Remember You Are Dust 💀
Ash Wednesday is next week. Are you ready?
As it does every liturgical year, Lent has snuck up on me. You too? Probably, if it’s only recently hit you that Ash Wednesday is next week (February 22), thus beginning the long season.
“The liturgical traditions of the Church, all its cycles and services, exist, first of all, in order to help us recover the vision and the taste of that new life which we so easily lose and betray, so that we may repent and return to it.”
- Alexander Schmemann
You may know that I released a Lenten book last year, having written the thing that I wanted but couldn’t find. Bitter & Sweet walks with you daily, giving you a short reading, a passage of Scripture, a daily meditation song, and a weekly work of art for reflection.
If you’re like me and didn’t grow up recognizing Lent, the idea of it may seem foreign — it may even seem borderline controversial, as though it’s focused on a works-based view of salvation. I understand where you’re coming from. I remember seeing the Catholic kids in high school with ashes crossed on their foreheads, talking about whatever it was they’d be giving up for the next few weeks, and it smelled of weird religiosity, an antiquated medieval practice of appeasing God with ritual.
Needless to say, I feel much, much differently now, and I’d even go as far to say that I actually look forward to Lent. That’s an unpopular posture, even among the most devoted of Catholics and other liturgically-minded Christians, but it’s true. I’ve reaped so many surprising benefits from participating in the ancient practice of sacrifice, prayer, and giving (the trifecta of Lent), not by doing any of it perfectly — not by a long shot — but in the joining of my temporary body and all its hangups and foibles with the eternal grace of Christ.
To avoid repeating myself, I thought I’d share with you a few short excerpts from the introduction of Bitter & Sweet, where I lay the groundwork for a Lent 101 briefing…
What’s Ash Wednesday?
The origins of Ash Wednesday are more recent but, ironically, less known, though the liturgical use of ashes is seen as early as the Old Testament as a symbol of mourning and penance. Jesus himself connected the idea of repentance with ashes,1 and various early church writings also indicate the continued use of ashes. Around the year 1000, an Anglo-Saxon priest named Aelfric said that, because we have examples in both the Old and New Testaments of the faithful symbolizing their repentance from sin with ashes, “Now let us do this little at the beginning of our Lent that we strew ashes upon our heads to signify that we ought to repent of our sins during the Lenten fast.”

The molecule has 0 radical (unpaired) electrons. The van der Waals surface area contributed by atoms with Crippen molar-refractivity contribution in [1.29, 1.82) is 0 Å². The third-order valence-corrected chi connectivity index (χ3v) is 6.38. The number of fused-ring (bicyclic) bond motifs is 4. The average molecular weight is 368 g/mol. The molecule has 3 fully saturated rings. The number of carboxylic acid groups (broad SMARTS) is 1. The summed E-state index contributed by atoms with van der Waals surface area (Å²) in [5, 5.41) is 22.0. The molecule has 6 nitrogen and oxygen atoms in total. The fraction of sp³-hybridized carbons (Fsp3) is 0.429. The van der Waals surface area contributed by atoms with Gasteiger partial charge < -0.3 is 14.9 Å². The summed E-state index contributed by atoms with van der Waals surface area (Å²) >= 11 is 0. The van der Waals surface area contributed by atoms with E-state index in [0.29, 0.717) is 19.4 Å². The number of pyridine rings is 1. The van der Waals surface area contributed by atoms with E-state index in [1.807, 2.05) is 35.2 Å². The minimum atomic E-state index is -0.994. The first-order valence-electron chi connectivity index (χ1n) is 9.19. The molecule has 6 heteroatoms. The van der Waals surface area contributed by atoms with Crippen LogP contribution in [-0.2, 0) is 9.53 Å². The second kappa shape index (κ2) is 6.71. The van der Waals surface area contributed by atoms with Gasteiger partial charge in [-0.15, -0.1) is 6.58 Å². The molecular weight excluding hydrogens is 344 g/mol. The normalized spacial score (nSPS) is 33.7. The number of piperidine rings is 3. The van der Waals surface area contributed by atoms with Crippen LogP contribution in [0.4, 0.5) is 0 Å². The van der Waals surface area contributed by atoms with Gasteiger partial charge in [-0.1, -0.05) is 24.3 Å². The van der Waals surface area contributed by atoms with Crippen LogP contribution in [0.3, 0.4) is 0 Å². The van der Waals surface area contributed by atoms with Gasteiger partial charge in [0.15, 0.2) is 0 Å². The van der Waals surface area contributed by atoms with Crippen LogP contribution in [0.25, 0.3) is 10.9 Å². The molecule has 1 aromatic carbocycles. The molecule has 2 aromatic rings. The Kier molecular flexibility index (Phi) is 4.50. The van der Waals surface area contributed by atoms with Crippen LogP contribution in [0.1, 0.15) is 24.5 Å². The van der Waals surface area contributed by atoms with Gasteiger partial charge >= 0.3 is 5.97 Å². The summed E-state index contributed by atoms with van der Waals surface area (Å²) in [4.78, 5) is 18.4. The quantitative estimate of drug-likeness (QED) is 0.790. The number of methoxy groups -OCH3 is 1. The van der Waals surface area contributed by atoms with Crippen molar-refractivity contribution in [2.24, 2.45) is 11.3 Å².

On the forty-sixth day before Easter, always a Wednesday (because Easter is always a Sunday), many Christians recognize this start to Lent with ashes either sprinkled on their head or smudged as a cross on their forehead. As the priest or church leader does this, they say, “Remember that you are dust, and to dust you shall return.” Ashes symbolize both our repentant posture toward our sin and the temporal nature of our earthly bodies: we’re saying, this life on earth, fraught with the nature of sin, is not all there is.2
Wait… 46 Days?
Each Sunday during the season of Lent is seen as a short reprieve from Lent’s focus on fasting; these days could be seen as “mini Easters” of sorts. Yes, it’s still officially the Lenten season, but the Church sees it fit that we still frequently pause and recognize our already-here salvation due to Christ’s resurrection from the grave. On these Sundays, we relax from our penitential focus and rest the way we should on a sabbath. Thus, we could say the active observance of Lent lasts 40 days, while the entire season between Ash Wednesday and Easter lasts 46 days. Every seventh day, we cease from fasting.